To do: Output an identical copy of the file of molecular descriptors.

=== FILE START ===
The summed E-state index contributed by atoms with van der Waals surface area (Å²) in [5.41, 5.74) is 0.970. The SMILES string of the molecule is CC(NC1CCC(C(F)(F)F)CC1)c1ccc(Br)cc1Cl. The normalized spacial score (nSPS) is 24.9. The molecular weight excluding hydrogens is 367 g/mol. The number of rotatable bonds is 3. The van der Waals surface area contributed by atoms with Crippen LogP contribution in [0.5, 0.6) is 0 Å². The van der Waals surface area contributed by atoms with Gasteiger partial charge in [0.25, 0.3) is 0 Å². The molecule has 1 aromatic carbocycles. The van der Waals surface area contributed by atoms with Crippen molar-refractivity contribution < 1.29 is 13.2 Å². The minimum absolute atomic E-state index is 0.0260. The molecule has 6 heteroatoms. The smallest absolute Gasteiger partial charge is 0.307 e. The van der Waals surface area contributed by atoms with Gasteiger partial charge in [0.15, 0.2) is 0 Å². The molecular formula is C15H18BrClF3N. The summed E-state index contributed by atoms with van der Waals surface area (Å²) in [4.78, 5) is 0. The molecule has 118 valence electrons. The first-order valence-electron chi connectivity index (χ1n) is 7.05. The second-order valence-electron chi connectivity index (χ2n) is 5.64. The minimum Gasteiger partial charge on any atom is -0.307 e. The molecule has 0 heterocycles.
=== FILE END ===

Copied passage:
The summed E-state index contributed by atoms with van der Waals surface area (Å²) in [5.41, 5.74) is 0.970. The SMILES string of the molecule is CC(NC1CCC(C(F)(F)F)CC1)c1ccc(Br)cc1Cl. The normalized spacial score (nSPS) is 24.9. The molecular weight excluding hydrogens is 367 g/mol. The number of rotatable bonds is 3. The van der Waals surface area contributed by atoms with Crippen LogP contribution in [0.5, 0.6) is 0 Å². The van der Waals surface area contributed by atoms with Gasteiger partial charge in [0.25, 0.3) is 0 Å². The molecule has 1 aromatic carbocycles. The van der Waals surface area contributed by atoms with Crippen molar-refractivity contribution < 1.29 is 13.2 Å². The minimum absolute atomic E-state index is 0.0260. The molecule has 6 heteroatoms. The smallest absolute Gasteiger partial charge is 0.307 e. The van der Waals surface area contributed by atoms with Gasteiger partial charge in [0.15, 0.2) is 0 Å². The molecular formula is C15H18BrClF3N. The summed E-state index contributed by atoms with van der Waals surface area (Å²) in [4.78, 5) is 0. The molecule has 118 valence electrons. The first-order valence-electron chi connectivity index (χ1n) is 7.05. The second-order valence-electron chi connectivity index (χ2n) is 5.64. The minimum Gasteiger partial charge on any atom is -0.307 e. The molecule has 0 heterocycles.